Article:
For much of its 31-year history, the Senior British Open delivered better quality venues than champions. For every Gary Player there was a Bruce Vaughan, for every Tom Watson a Tom Wargo. But even Vaughan won at Royal Troon and Wargo at Royal Lytham.
The tournament has grown in stature since becoming a major on the PGA Tour Champions. The fields are deeper and the faces more recognizable, but this is still an event where old men can chase fading dreams over a celebrated, rumpled links.
When that links is the Old Course in St. Andrews, which hosted the Senior Open for the first time last week, there are plenty more dreamers than the 156 spots in the field can accommodate. Even the old are not immune to the lure of the Old.
It’s been exactly two years and two days since Phil Mickelson was relevant in a tournament that matters.
That was his outstanding duel with Henrik Stenson at Royal Troon in the 145th British Open. He missed the cut in the 146th edition, and the 147th isn’t looking very promising either after a first round of 2-over-par 73.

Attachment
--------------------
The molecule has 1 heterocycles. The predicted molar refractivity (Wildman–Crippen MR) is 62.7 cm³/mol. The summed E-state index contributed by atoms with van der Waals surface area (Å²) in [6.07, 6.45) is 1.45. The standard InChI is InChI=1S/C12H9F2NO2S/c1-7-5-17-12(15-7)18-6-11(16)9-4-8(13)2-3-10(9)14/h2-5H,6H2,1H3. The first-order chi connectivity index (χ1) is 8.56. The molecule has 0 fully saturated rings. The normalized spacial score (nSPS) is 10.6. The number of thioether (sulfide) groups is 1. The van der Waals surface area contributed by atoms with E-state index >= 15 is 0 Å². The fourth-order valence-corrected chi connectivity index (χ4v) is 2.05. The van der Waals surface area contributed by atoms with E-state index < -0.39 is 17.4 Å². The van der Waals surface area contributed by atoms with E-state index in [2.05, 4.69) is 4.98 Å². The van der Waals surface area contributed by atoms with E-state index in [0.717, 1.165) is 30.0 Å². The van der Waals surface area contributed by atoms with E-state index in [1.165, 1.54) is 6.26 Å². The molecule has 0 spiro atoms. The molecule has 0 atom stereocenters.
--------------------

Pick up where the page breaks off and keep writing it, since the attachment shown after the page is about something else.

That’s not to say Mickelson hasn’t made news in those two years, during which he accumulated zero top-20 finishes in six majors played. He ended a five-year winless drought at the WGC-Mexico Championship in March, but for the most part his headlines haven’t been so much earned with fine play as extorted with sideshow stunts.
Like many of the small vacation towns that dot Scotland’s coast, Troon seems an awfully bleak place to anyone who isn’t Scottish. The once-thriving shipbuilding industry has long since departed, leaving behind a charmless port trafficked mainly by ferries and freight containers. But only the visitors seem to notice the biting wind and stormy squalls that rip in off the North Atlantic and across the Firth of Clyde with a dispiriting predictability. And that’s in summer.
In winter, it is so desolate you can hear dogs barking in Reykjavik.